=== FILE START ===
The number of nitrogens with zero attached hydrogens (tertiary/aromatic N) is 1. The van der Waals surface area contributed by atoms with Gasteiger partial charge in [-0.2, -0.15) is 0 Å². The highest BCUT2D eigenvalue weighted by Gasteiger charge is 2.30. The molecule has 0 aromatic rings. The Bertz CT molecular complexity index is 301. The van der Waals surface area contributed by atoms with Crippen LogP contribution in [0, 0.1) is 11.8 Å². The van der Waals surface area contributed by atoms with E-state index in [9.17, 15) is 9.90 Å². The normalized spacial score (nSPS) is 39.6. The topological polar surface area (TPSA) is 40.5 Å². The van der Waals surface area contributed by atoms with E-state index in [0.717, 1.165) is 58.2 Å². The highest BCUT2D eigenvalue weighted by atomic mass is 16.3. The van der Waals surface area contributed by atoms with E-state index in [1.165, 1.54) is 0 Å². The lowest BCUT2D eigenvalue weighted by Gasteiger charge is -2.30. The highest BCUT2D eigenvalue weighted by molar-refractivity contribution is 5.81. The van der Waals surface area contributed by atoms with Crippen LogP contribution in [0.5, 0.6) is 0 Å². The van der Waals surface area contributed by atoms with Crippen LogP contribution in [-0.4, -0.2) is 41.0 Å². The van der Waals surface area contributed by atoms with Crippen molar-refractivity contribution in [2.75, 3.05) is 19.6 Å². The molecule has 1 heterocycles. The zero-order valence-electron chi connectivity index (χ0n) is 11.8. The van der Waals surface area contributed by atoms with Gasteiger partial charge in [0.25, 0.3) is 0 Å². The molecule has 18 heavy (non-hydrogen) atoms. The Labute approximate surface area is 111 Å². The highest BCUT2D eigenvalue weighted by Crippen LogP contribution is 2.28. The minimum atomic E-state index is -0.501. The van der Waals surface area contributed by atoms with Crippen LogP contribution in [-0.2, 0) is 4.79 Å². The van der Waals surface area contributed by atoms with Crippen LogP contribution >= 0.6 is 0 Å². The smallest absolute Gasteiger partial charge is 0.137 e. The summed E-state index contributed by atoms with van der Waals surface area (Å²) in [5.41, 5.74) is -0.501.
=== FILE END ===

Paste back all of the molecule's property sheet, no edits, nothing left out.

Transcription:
The number of nitrogens with zero attached hydrogens (tertiary/aromatic N) is 1. The van der Waals surface area contributed by atoms with Gasteiger partial charge in [-0.2, -0.15) is 0 Å². The highest BCUT2D eigenvalue weighted by Gasteiger charge is 2.30. The molecule has 0 aromatic rings. The Bertz CT molecular complexity index is 301. The van der Waals surface area contributed by atoms with Crippen LogP contribution in [0, 0.1) is 11.8 Å². The van der Waals surface area contributed by atoms with E-state index in [9.17, 15) is 9.90 Å². The normalized spacial score (nSPS) is 39.6. The topological polar surface area (TPSA) is 40.5 Å². The van der Waals surface area contributed by atoms with E-state index in [0.717, 1.165) is 58.2 Å². The highest BCUT2D eigenvalue weighted by atomic mass is 16.3. The van der Waals surface area contributed by atoms with E-state index in [1.165, 1.54) is 0 Å². The lowest BCUT2D eigenvalue weighted by Gasteiger charge is -2.30. The highest BCUT2D eigenvalue weighted by molar-refractivity contribution is 5.81. The van der Waals surface area contributed by atoms with Crippen LogP contribution in [0.5, 0.6) is 0 Å². The van der Waals surface area contributed by atoms with Crippen LogP contribution in [-0.4, -0.2) is 41.0 Å². The van der Waals surface area contributed by atoms with Crippen molar-refractivity contribution in [2.75, 3.05) is 19.6 Å². The molecule has 1 heterocycles. The zero-order valence-electron chi connectivity index (χ0n) is 11.8. The van der Waals surface area contributed by atoms with Gasteiger partial charge in [0.25, 0.3) is 0 Å². The molecule has 18 heavy (non-hydrogen) atoms. The Labute approximate surface area is 111 Å². The highest BCUT2D eigenvalue weighted by Crippen LogP contribution is 2.28. The minimum atomic E-state index is -0.501. The van der Waals surface area contributed by atoms with Crippen LogP contribution in [-0.2, 0) is 4.79 Å². The van der Waals surface area contributed by atoms with Crippen LogP contribution >= 0.6 is 0 Å². The smallest absolute Gasteiger partial charge is 0.137 e. The summed E-state index contributed by atoms with van der Waals surface area (Å²) in [5.41, 5.74) is -0.501.